During that same Monday workshop, I was introduced to a new version of Bloom's Taxonomy made for iPads: 


The point, of course, is that the highest level of thinking is creating or synthesizing, so I have been spending my week exploring how I can have my students create their own knowledge. 

I liked the way +Michael Buist uploaded a video of his students' completing a math task.  You can see in the video how he scaffolds their learning and understanding.  I was truly inspired by that video.  To me, this was a Digital Math Story.

I decided to have my students create videos of their math solutions in a similar way.  I used the ShowMe app because it is free and so easy to learn and use.  My students quickly caught on and in their collaborative groups, they used the ShowMe app to explain how they used the volume of rectangular prisms to solve math problems.  As always, I was walking around the class while the students were doing their work.  I was thrilled because they all seemed to be understanding the math concepts.  I asked them questions, they gave appropriate answers.  During the consolidation of our math class, we watched one of the videos.  We made comments and asked more questions.  Everything seemed great.  But then when I got home, I watched the rest of the videos, and I discovered so many misconceptions as I listened to the conversations they were having while they were solving the problem.  It was incredible learning for me.  

The next day we watched the videos and discussed everyone's misconceptions.  We also reviewed the first part of the 4-Part Problem Solving Model, because I realized that while my students understood the math, they weren't always understanding or answering the question.  


Today, we solved another math problem; this one required that they use their knowledge and understanding of the surface area of rectangular prisms.   I asked only two groups to create videos.  I chose one of the groups because they had previously demonstrated that they made certain to understand the problem before moving on.  Then I showed their video to the class as a model for how to go through the first step of the Problem Solving model.  


One of my students posted this on Twitter.  I asked her to explain how making the ShowMe videos was helpful and she said, "When I explain it, I understand it better afterward".  And THAT is why it is so important to be a knowledge creator, collaborator and sharer in the 21st Century!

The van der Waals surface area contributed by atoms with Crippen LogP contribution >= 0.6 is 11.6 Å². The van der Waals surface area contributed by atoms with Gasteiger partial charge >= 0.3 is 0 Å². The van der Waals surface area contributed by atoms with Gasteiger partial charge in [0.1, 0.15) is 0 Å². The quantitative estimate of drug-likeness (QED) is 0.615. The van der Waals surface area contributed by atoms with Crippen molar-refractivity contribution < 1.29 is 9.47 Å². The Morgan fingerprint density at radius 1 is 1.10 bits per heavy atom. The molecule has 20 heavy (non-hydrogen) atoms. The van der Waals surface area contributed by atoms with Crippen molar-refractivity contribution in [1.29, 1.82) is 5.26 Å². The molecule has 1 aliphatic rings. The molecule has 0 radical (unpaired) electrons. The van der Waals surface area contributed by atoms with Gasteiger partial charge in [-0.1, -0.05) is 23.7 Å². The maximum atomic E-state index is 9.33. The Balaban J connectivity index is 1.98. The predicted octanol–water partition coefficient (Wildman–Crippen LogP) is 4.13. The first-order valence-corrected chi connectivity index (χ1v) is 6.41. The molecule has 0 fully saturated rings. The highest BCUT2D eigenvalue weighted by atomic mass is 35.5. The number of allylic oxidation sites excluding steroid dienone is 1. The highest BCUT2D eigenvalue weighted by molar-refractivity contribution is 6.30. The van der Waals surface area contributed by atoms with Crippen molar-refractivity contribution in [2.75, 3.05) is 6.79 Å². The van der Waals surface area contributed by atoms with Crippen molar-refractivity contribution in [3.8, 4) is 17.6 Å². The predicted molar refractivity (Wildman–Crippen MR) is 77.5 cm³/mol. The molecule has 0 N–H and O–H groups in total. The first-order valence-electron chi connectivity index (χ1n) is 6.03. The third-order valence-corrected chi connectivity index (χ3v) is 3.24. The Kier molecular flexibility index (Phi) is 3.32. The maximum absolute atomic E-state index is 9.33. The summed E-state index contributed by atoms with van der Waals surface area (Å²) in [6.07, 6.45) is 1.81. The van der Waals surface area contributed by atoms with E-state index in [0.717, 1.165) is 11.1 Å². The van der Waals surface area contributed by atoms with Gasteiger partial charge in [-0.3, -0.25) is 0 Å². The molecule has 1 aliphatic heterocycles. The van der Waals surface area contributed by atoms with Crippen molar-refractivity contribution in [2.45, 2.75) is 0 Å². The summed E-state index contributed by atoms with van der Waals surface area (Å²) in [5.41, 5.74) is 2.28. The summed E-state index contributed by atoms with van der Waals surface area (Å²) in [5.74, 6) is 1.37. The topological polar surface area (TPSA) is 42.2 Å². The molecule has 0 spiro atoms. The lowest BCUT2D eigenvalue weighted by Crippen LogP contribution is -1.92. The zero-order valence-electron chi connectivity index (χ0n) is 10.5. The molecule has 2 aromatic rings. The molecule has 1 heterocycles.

Saturday, 9 February 2013

Making A GIF- If at First You Don't Succeed, Try, Try Again - And Then Ask Your PLN for HELP!





This is my very first (and only) GIF.  I cannot begin to explain all of the learning that went into my being able to create this little baby - it's the story of my backyard by the way - but the hoops I had to jump through to create this animated image are actually irrelevant.

What IS important, is that when I first began watching Jim Groom's session on creating GIFs, my immediate thought was, "This is over my head, not for me, it will be a long time, if ever, before I can do something like that!".

But all week long, people in our etmooc community were posting their GIFs.  How hard could it be?  I felt out of the loop.

With the help of my husband, (much against his wishes, he has been learning right along with me!), I managed to create a GIF using the free GIMP software suggested in the Tumblr tutorial we were sent in our etmooc Digital Storytelling introduction.

I was so proud of myself for being able to create this silly little GIF; but then couldn't figure out how to upload it to my blog or share it on Google+.  Each time I tried, it would lose its animation.  So I posted a question in the Google+ community.  With the help of +Alison Seaman and +Andrew Forgrave I was finally able to upload it.

What did I learn?  I learned that I can do things I never thought possible; that an online PLN is an incredibly powerful resource; that learning is not easy, but persistence and determination will be rewarded; and that success feels really, really good!